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Let's say John was baptized as a Catholic as a baby but did not go to Catholic school or receive any religious education at all and his parents did not take him to mass.

As an adult John begins to go to mass by himself. He begins to read some Catholic books and learned that gossip is a mortal sin. He did not know this up until reading it. Does that mean all his past gossips are considered to be venial sins? If he gossips after reading the material is it then a mortal sin? Or would it only be mortal after a priest has educated him as to why it's a sin?

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    @Grasper Comments are not for answering questions, carrying on theological discussion, or giving personal advice. Please desist using them for those purposes. – Caleb Oct 17 '16 at 15:54
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Mortal sin (from mors = death) forfeits sanctifying grace and is the supernatural death of the soul. St. Augustine defines it as "something said, done or desired contrary to the eternal law."

To be a mortal sin, these conditions must be satisfied:

  1. Knowledge (either natural or supernatural) of the act's sinfulness (offense to God).

  2. Freely performing the sin.

  3. Grave matter

If you didn't know your act was an offense to God at the time of committing it, then it isn't a mortal sin.

Still, in cases of doubt, you should confess it to a priest, who can help judge if it was mortal.

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    One note I would add. Acts like murder or rape can be known by natural reason alone to be wrong; they would be mortal sins regardless. Things like failure to worship on Sundays are only known to be sinful through revelation; they wouldn't be sinful for someone to whom they hadn't been made known. – Matt Gutting Oct 16 '16 at 22:46
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    Also, you could do with a couple of supporting quotes if you could find them. – Matt Gutting Oct 16 '16 at 22:46
  • I don't fully agree with this. It is true what you wrote about the definition of a mortal sin. But does it mean that all atheist and unbelievers/sinners are in a state of grace just because they don't have full knowledge of their sinfulness? No. They are dead in their sin. This answer needs to be edited to provide more explanation. I believe he had mortal sin and he lived in mortal sins. Even his uninterest or ignorance of his catholic faith caused him to commit a mortal sin. These sins are often generational and sometimes passed down from parents. – Grasper Oct 17 '16 at 13:42
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    @Grasper Sin is the separation from God. Atheism/unbelief is the willful separation of oneself from God. Therefore, atheism/unbelief is the greatest sin, most certainly a mortal sin. (Someone ignorant of God is not the same as someone who knows Him yet rejects Him, as atheists do.) – Geremia Oct 17 '16 at 15:21
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    @AndrewAlexander While an interesting question (which maybe you should ask! :-) ) once aware of God and choosing to not believe looks like it fits the criteria, as that is seen by the Church as a grave matter. – KorvinStarmast Oct 18 '16 at 13:02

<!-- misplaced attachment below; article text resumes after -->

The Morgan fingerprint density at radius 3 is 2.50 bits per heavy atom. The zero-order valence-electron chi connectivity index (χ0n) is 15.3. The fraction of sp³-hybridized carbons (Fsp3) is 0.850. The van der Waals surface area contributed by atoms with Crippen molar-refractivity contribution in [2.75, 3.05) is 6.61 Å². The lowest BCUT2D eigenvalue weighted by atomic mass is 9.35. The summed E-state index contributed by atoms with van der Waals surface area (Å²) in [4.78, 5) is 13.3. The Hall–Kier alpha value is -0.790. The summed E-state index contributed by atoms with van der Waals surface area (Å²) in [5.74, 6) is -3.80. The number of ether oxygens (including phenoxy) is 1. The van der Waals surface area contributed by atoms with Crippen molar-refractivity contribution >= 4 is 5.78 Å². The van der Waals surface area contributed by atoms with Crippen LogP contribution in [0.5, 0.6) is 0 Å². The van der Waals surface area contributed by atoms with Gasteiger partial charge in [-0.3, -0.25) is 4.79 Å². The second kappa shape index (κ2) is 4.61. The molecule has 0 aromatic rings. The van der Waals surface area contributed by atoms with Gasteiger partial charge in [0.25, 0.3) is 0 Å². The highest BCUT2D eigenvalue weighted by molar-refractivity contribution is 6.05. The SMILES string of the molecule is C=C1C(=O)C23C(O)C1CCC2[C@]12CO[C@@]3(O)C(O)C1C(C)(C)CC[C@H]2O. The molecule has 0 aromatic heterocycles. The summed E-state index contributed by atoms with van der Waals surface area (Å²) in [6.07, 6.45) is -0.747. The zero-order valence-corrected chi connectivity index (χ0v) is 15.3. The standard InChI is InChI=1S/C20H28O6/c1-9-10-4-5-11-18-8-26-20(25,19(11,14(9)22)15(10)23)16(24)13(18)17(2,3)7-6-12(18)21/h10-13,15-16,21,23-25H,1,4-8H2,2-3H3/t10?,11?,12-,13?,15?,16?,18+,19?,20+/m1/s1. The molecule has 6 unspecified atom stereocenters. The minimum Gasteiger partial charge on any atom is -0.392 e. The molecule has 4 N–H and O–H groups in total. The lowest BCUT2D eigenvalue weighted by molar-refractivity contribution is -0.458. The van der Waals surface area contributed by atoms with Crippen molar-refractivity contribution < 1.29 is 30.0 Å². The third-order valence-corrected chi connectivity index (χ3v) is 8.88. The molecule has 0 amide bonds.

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Full knowledge does not mean that the person explicitly recognizes an act as mortal sin, but that he is or should be aware that the act is seriously wrong. Choosing to be ignorant about the moral character of an act in no way diminishes the person’s responsibility for the act.

This ignorance can often be imputed to personal responsibility. This is the case when a man ‘takes little trouble to find out what is true and good, or when conscience is by degrees almost blinded through the habit of committing sin’ (GS, 16). In such cases, the person is culpable for the evil he commits (CCC, no. 1791).

Man not only has a conscience to guide him, but a responsibility to properly inform that conscience. While “ignorance of Christ and His Gospel, bad example given by others, enslavement to one’s passions, assertion of a mistaken notion of autonomy of conscience, rejection of the Church’s authority and her teaching, lack of conversion and of charity” can lead to erroneous judgments of conscience, they do not necessarily constitute invincible ignorance (CCC, no. 1792). Invincible ignorance means that the person is not responsible for their lack of knowledge. It is only this type of ignorance that makes the person not responsible for his morally evil act. However, even in this case, the act “remains no less an evil, a privation, a disorder” ( CCC, no. 1793).

The meaning of man being made in the image of God does not end, however, with reason and will. Man is, by his very nature, made for relationship with God. The missionary mandate is to bring man into full relationship with God. Therefore, to neglect Christ’s mandate is to neglect our fellow man.

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